Germany Boosts Investment to Protect Economy From Virus Hit

(Bloomberg) — German Chancellor Angela Merkel’s government will invest an additional 12.4 billion euros ($14.1 billion) between 2021 and 2024 and take its first steps to help companies and workers affected by the fallout from the coronavirus outbreak.

After more than seven hours of talks on Sunday night, Merkel’s coalition loosened rules for short-term work compensation. The changes will make it easier for companies heavily affected by the virus like Deutsche Lufthansa AG to apply for aid to offset wages when they are forced to temporarily halt work.

Pressure for Germany to act intensified in the days before leaders of Merkel’s Christian Democratic-led bloc and the Social Democrats met in the chancellery in Berlin. The death of the first German from the coronavirus, a 60-year-old man who vacationed in Egypt, added to the sense of urgency. While short of the full-blown stimulus package that many economists and investors have urged, the government sought to walk a fine line between reassuring business and avoiding public panic.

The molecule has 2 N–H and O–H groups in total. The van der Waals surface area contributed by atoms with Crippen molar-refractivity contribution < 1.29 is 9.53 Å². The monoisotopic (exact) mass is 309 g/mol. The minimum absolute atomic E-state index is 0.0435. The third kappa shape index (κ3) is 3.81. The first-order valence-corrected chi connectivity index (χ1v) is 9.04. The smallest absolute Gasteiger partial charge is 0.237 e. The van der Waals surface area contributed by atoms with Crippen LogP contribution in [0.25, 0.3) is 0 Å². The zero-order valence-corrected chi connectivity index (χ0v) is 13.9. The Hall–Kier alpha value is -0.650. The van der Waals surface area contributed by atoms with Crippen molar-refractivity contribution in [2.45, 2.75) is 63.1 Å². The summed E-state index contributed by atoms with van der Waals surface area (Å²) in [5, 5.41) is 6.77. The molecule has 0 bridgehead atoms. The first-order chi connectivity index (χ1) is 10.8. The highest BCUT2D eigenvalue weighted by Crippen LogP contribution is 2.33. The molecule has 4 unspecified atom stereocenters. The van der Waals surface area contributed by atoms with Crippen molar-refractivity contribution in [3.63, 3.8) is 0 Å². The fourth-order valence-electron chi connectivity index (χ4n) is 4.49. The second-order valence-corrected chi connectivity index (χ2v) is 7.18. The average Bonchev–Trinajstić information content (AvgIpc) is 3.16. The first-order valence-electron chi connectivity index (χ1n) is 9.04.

Finance Minister Olaf Scholz said Monday it’s unclear whether the economic impact of the virus will be a lasting one, but that Germany is prepared “to do everything needed to stabilize the economy and secure jobs.”

“We will ensure that there is always enough liquidity,” Scholz said in an interview with DLF radio. “Our very solid state finances are the basis that will enable us to do everything necessary to cope with any genuine economic crisis.”

Merkel’s coalition didn’t agree on other measures like an accelerated phase out of the so-called solidarity tax, which helped pay for reunification, or an expansion of funds for state-backed loans and guarantees to ease a cash crunch for companies affected by supply and demand disruptions.

The clearest sign that the virus was hitting the German economy came on Friday, when Lufthansa slashed capacity by as much as 50%.